Russell Croman Astrophotography  

 

 

The Tadpole Nebula


About This Photograph

This patch of sky in the constellation of Auriga is home to a cluster of young stars and the remainder of the cloud of gas and dust from which they were hatched. The cluster, consisting of the band of stars to the lower-left of center, is referred to as NGC 1893. The ultraviolet light produced by these stars powers the nebula. Atoms of hydrogen and other elements in the nebula are made to emit their own light after being excited by this starlight, a sort of cosmic black-light effect.

The nebula itself is known as IC 410, and is home to a pair of intriguing structures popularly known as the "tadpoles." These are clumps of gas and dust left over from the formation of the cluster, and are likely forming yet new stars within them. The tails of the tadpoles are caused by the radiation pressure and solar wind from the stars of NGC 1893; note how they point away from the star cluster.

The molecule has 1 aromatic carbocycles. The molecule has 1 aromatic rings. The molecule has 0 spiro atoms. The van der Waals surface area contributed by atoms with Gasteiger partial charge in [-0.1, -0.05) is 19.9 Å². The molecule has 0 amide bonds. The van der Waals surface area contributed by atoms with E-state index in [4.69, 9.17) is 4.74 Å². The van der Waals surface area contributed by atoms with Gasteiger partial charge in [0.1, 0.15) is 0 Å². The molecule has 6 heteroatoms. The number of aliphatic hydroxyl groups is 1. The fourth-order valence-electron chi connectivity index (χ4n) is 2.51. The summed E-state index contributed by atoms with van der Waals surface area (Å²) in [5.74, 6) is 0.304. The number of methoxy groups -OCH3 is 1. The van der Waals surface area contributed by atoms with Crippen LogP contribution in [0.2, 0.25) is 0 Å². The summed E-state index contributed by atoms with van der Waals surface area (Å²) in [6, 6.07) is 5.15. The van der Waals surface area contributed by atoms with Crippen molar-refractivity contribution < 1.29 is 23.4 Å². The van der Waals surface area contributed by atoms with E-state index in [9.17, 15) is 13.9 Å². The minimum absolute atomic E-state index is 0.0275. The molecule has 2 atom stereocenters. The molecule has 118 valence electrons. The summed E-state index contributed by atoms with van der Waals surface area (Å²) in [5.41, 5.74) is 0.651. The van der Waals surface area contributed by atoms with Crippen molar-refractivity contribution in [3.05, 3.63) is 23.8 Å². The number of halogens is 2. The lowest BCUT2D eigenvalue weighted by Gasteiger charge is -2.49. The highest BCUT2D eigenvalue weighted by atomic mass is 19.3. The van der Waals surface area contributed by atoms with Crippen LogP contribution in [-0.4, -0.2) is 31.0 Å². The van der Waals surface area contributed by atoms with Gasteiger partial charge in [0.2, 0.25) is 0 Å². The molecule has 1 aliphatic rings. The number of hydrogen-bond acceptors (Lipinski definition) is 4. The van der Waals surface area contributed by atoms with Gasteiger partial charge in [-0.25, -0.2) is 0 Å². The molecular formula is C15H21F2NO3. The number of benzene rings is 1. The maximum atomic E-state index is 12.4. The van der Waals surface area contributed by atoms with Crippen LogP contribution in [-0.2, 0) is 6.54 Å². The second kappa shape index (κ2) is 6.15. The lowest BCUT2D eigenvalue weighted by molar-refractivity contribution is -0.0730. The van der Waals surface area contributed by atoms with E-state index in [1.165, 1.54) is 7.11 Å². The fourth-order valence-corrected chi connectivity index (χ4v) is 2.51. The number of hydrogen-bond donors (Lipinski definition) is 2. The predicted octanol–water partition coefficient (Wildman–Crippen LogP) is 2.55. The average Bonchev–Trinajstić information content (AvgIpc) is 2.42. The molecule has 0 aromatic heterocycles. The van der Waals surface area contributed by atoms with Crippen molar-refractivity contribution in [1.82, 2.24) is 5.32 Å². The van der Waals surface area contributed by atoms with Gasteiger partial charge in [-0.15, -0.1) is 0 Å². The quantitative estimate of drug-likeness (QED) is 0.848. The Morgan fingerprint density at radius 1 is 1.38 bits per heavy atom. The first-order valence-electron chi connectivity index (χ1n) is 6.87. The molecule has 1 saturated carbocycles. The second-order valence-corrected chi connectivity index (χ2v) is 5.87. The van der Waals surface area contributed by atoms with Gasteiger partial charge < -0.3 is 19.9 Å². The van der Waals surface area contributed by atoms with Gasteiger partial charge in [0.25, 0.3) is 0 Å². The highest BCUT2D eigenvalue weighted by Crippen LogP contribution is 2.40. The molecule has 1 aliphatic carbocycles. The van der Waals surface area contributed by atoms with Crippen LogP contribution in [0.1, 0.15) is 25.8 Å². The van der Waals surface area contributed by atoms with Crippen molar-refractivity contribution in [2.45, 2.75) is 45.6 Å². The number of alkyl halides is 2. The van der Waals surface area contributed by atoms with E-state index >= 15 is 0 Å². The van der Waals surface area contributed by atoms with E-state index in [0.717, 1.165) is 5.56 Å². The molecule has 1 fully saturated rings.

For a close-up of the tadpoles, click here.

 

Technical Details

Optics:20" f/8 RCOS Ritchey-Chrétien Cassegrain w/ RCOS Field Corrector
Mount:Software Bisque Paramount ME
Camera:SBIG STL-11000XM, FLI CFW-7
Filters:SBIG Standard LRGB
Dates/Times:4 December 2005 - 1 January 2006
Location:Dimension Point Observatory, Mayhill, New Mexico
Exposure Details:LRGB = 600:330:150:210 minutes
Acquisition:MaxIm DL/CCD 4, TheSky6, CCDAutoPilot2
Processing:CCDStack, Photoshop CS2